Back

The act of registering a business in New York in compliance with the Business Corporation Law does not constitute consent to the exercise of general jurisdiction by New York courts

New York

,

USA

You Can Be Served, but You Can't Be Sued In Aybar v. Aybar, 2021-05393 (N.Y. Oct. 7, 2021), the Court of Appeals of New York dealt with the question of whether a foreign corporation’s act of registering to do business in New York State constituted consent to the exercise of general jurisdiction by New York courts. Case History In Aybar, a New York resident was driving in Virginia when a Goodyear tire on their Ford car allegedly failed. The alleged tire failure resulted in a car accident that killed three of the passengers in the car and injured three other passengers. The plaintiffs (the estates of the passengers who died in the accident and the surviving injured passengers) sued Ford and Goodyear.Ford and Goodyear each moved to dismiss the complaint against them pursuant to CPLR 3211(a)(8) on the ground that New York courts lacked personal jurisdiction over the defendants. The plaintiffs opposed the motions for dismissal, arguing that by registering to do business in New York and appointing an in-state agent for service of process, Ford and Goodyear, both foreign corporations, knowingly consented to the general jurisdiction of New York courts.At trial, the Supreme Court, Queen’s County concluded that New York courts could exercise general jurisdiction over Ford and Goodyear. On appeal, the Appellate Division, Second Department reversed the Supreme Court’s ruling and granted Ford and Goodyear’s motions to dismiss the complaint. Court of Appeals Affirms Appellate Division The New York Court of Appeals affirmed the ruling of the Appellate Division.The Court of Appeals explained that the Business Corporation Law sets forth the steps that a foreign corporation must take to obtain authorization to do business in New York. These statutory provisions of the Business Corporation Law § 1301 require that a foreign corporation register and designate an in-state agent for service of process in order to do business in New York (at 5-6). However, the Business Corporation Law does not condition the right to do business on consent to the general jurisdiction of New York courts or otherwise afford general jurisdiction to New York courts over foreign corporations that comply with the conditions of the Business Corporation Law (at 6).Accordingly, a foreign corporation’s registration to do business and designation of an agent for service of process in New York does not constitute consent to general jurisdiction under the Business Corporation Law (at 6).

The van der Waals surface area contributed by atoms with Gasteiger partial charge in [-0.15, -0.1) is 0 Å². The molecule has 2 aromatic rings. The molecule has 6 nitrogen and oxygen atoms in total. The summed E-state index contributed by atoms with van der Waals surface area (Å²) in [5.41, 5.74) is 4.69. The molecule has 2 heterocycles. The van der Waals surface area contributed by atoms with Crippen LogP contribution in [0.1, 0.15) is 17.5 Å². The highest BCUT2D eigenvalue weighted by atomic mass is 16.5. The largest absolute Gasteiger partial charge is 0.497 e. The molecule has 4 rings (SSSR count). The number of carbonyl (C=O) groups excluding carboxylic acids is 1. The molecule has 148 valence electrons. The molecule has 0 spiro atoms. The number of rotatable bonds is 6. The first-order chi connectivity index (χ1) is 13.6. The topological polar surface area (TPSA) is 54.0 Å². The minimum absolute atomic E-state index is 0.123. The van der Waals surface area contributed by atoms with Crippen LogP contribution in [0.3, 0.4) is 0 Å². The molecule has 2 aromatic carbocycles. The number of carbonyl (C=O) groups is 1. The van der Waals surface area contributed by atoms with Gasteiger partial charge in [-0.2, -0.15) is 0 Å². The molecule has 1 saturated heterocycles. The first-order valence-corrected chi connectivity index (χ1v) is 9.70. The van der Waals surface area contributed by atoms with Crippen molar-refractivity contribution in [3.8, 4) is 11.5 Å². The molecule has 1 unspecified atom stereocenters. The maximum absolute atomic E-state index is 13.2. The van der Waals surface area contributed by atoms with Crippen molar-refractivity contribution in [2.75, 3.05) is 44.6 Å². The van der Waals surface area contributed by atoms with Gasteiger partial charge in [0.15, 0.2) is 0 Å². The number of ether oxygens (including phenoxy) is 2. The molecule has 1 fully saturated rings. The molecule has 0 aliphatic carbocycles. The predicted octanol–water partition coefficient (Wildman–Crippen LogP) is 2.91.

April 14, 2022
Aybar v. Aybar, 2021 NY Slip Op 05393 (N.Y. Oct. 7, 2021)
New York Courts